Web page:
Tuesday, September 21, 2010

Milk and Honey Bread (with Saffron)

For no good reason, the words "milk and honey" were bouncing around in my head when I was thinking about a new bread. I didn't want a sweet bread, though. I wanted something that would be savory and interesting, but also useful for sandwiches.

In particular, I wanted something that would complement a tomato and mayo sandwich.

I nixed the idea of making anything with oregano or basil after a brief consideration, even though both would pair nicely with tomato. I settled on saffron. It has warm, luxurious flavor, and it adds beautiful color. A little saffron goes a long way - the flavor should tease your senses rather than sledgehammer them into oblivion.

The resulting bread is soft, but not in that annoying gummy squishy way. As for the flavor, even though I knew what was in it, my first thought was how buttery is was. The bread is a pale yellow; not enough that it seems artificial, but just enough to hint at specialness.

This is great buttered, toasted, as part of a sandwich, or just plain. It's that good.

Milk and Honey Bread (with Saffron)

1 1/2 cups milk, scalded
1 1/2 tablespoons honey
1 pinch of saffron
2 1/4 teaspoons active dry yeast
3 cups bread flour
1 teaspoon salt
2 tablespoons olive oil

Pour the hot milk into the bowl of your stand mixer, add the honey and saffron and stir to melt the honey into the milk. Let cool to room temperature.

Add the yeast, stir to combine, and let sit until it is frothy, about 10 minutes.

Add the bread flour and knead with the dough hook until the dough is smooth and elastic, about 10 minutes.

Add the salt and olive oil and continue kneading until the oil is incorporated and the dough is smooth, shiny, and elastic, another minute or two.

Form the dough into a ball and drizzle some olive oil over it to coat it. Return it to the bowl, cover the bowl with plastic wrap, and set aside until doubled in size, about an hour.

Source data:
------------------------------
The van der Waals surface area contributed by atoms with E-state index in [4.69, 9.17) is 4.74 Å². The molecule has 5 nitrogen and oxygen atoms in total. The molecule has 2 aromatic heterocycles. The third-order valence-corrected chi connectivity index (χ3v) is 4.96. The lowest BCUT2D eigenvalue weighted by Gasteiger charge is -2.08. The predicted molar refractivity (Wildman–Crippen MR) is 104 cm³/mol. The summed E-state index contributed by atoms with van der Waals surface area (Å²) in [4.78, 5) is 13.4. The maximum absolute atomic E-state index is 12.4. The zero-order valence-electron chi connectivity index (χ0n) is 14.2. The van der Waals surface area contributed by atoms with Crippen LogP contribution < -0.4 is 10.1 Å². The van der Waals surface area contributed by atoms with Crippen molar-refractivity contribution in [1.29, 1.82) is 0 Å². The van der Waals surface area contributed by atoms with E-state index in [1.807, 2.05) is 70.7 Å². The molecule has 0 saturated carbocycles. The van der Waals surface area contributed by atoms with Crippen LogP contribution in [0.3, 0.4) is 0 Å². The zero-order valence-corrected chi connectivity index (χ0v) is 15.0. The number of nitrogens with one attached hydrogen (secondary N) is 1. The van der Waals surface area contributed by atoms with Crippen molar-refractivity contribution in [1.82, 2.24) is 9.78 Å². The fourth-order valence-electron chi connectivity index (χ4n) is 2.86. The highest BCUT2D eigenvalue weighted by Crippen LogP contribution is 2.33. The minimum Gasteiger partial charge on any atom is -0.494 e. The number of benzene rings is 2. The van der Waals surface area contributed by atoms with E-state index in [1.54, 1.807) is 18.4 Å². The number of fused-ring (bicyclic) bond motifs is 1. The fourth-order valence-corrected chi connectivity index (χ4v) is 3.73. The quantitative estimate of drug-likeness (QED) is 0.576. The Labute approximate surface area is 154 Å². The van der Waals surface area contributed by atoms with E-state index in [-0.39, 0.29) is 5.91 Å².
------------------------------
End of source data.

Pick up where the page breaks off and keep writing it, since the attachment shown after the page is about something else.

Preheat the oven to 350 degrees and sprinkle some cornmeal on a baking sheet.

When the dough has doubled in size, take the dough out of the bowl and, without deflating it completely, form it into a tight, round ball.

Place the ball seam-side down on the prepared sheet, cover it with plastic wrap, and set aside until doubled, about 30 minutes.

When the dough has doubled, slash it as desired and bake at 350 degrees until golden brown, about 40 minutes.

Cool completely on a rack before slicing.

This appeared on Serious Eats and has been submitted to Yeastspotting.


Anonymous said...

Maybe this is a stupid question, but being the bread-making novice I am I have to ask. Can you make this without an electric mixer?

Madame Fromage said...

Oh, beauty! So lovely. A perfect bread for the Equinox.

Donna Currie said...

Hi Anonymous!

You can make almost any of my bread recipes by hand, or with a food processor, or with a mixer. You just have to knead until the dough has the right consistency. If you look at the BOTD tab up at the top, there's a section about the different methods.

cedarglen said...

This is a great, new invention and worthy of a try. Good bread(s) do not get any easier - even if the milk must be scalded ( I'l buy it, thanks, Donna.)

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